February 16, 2012

The Problem with Problems Is Having to Solve Them

There is a story told of a mother whose son would not come home from playing until late in the evening. She became so fearful and frustrated with his disobedience, that she decided to trick him into behaving.

She told him that there were monsters outside that only came out after dark. This seemed to do the trick as his fear kept him from ever testing the night again. As he grew older though, he became more and more afraid and eventually housebound. This troubled his mother. So she told him another lie about a magic medal she found that would protect him from monsters. He put the medal around his neck, never removing it and once again was able to leave the house and rejoin the world.

Willa Cather in her novel, O Pioneers, wrote, "There are only two or three human stories, and they go on repeating themselves as fiercely as if they had never happened before."

Why repeat? Because even our most creative thinking is generated within a limited context of familiar experiences, beliefs and expectations. Our base understanding of the story--our recognition and validation of what we are seeing, its possibilities, probabilities and even the tolerable degree of mystery we're able to entertain--keeps us from seeing beyond or through the box of the story itself.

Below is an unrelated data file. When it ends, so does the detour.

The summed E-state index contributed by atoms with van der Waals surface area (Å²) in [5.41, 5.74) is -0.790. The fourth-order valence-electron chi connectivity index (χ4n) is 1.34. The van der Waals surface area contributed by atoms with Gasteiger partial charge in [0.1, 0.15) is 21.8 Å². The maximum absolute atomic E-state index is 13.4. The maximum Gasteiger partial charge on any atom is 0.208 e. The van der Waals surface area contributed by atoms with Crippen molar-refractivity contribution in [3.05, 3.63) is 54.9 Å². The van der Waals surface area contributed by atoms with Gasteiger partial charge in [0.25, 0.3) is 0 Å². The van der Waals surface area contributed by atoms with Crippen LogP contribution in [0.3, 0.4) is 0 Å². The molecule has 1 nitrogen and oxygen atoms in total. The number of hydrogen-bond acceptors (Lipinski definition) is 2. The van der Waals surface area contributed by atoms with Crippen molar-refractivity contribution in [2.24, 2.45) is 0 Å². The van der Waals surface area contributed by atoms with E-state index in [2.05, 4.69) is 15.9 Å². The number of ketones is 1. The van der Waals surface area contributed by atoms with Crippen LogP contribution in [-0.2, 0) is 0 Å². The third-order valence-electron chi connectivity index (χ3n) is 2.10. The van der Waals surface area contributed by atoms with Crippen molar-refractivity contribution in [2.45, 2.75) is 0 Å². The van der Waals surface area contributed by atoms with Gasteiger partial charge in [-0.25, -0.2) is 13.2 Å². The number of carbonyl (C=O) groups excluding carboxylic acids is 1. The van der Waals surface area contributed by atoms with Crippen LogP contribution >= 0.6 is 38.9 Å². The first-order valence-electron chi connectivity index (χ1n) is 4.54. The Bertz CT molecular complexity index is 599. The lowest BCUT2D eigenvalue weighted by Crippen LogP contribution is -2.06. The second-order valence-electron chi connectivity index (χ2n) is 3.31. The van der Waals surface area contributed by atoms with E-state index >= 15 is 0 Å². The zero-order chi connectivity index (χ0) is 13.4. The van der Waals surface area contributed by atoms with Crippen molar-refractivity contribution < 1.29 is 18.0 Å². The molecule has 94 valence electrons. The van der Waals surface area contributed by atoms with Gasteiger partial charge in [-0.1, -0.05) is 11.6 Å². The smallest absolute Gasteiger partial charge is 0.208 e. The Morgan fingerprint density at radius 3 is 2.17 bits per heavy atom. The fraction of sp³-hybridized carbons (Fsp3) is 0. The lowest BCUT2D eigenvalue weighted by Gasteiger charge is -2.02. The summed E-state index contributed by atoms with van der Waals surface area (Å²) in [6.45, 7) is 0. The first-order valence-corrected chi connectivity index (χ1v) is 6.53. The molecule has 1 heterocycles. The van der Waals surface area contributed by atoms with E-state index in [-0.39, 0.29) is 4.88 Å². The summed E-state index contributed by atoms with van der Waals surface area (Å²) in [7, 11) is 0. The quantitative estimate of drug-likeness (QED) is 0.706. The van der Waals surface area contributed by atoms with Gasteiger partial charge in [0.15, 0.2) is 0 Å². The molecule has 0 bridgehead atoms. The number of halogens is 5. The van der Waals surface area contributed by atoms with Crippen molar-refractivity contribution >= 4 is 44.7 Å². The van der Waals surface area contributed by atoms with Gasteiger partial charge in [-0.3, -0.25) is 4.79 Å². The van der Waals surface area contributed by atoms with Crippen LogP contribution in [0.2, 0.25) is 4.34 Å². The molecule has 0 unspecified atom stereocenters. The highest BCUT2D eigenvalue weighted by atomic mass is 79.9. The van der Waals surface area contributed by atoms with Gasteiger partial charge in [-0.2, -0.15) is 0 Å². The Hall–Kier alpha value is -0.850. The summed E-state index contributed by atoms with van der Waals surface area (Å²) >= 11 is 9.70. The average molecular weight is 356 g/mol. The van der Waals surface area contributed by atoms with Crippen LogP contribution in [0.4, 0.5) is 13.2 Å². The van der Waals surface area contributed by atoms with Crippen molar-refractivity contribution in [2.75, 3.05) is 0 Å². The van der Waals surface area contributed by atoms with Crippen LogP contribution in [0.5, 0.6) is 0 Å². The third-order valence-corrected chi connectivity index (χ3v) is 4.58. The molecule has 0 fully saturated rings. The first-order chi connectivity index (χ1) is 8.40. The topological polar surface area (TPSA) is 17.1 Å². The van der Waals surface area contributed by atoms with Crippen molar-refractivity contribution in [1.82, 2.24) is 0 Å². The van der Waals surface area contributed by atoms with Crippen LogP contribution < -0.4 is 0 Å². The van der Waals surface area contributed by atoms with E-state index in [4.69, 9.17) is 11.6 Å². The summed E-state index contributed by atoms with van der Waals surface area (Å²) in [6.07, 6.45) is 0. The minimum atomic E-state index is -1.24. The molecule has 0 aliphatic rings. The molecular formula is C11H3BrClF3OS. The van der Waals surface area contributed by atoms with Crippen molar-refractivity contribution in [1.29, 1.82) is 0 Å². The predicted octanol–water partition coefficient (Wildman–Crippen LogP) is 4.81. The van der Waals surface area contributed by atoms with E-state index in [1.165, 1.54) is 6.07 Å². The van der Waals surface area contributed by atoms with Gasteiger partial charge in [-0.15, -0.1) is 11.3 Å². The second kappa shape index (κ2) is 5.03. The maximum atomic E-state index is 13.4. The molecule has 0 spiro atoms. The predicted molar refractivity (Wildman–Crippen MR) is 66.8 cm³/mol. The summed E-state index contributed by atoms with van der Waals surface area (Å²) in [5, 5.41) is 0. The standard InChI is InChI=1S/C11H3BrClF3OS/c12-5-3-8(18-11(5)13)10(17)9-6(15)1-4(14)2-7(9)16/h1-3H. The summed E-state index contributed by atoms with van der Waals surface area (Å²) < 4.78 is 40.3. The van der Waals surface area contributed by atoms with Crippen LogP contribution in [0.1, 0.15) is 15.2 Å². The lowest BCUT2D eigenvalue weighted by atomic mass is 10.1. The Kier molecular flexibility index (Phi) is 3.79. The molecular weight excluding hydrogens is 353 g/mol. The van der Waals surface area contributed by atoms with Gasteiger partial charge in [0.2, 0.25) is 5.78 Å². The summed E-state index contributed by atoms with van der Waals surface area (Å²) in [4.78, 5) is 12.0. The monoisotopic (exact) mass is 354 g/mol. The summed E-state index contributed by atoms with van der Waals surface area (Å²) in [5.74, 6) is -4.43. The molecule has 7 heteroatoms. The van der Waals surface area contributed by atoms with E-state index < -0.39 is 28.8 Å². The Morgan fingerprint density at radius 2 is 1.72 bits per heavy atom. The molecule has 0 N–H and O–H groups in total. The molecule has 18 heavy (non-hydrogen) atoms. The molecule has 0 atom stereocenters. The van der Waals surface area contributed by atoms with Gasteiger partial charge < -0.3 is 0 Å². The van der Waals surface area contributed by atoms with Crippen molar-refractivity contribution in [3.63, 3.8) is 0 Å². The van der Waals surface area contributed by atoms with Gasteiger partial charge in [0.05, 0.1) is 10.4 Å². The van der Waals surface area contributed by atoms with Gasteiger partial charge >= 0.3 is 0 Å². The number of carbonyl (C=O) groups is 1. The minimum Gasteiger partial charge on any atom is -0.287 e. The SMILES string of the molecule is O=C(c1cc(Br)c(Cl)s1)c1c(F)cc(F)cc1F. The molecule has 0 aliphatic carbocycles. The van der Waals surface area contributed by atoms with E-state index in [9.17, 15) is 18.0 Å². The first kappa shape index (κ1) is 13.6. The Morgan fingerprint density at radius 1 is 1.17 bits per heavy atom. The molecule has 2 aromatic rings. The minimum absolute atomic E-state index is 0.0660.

"Your reasoning is excellent--It's only your basic assumptions that are wrong." ... Ashleigh Brilliant

In the mother's story, her son needs to be protected from her projected fears. In the son's story there are no such fears, so the mother sees that she needs to enlist her son in her fear. Without this, there seems no solution. She tells him a white lie. Since he can't believe in her nameless fears, she will name one for him--monsters in the night. And now her story works until she realizes that her lie is creating another problem--more fear in her son than she intended. SO INSTEAD OF INQUIRING INTO THE VALIDITY OF THE WHOLE STORY, she adapts to the story's needs. Imaginary magic that keeps away imaginary monsters. Can you begin to see the movements of politics, religion and relationships here?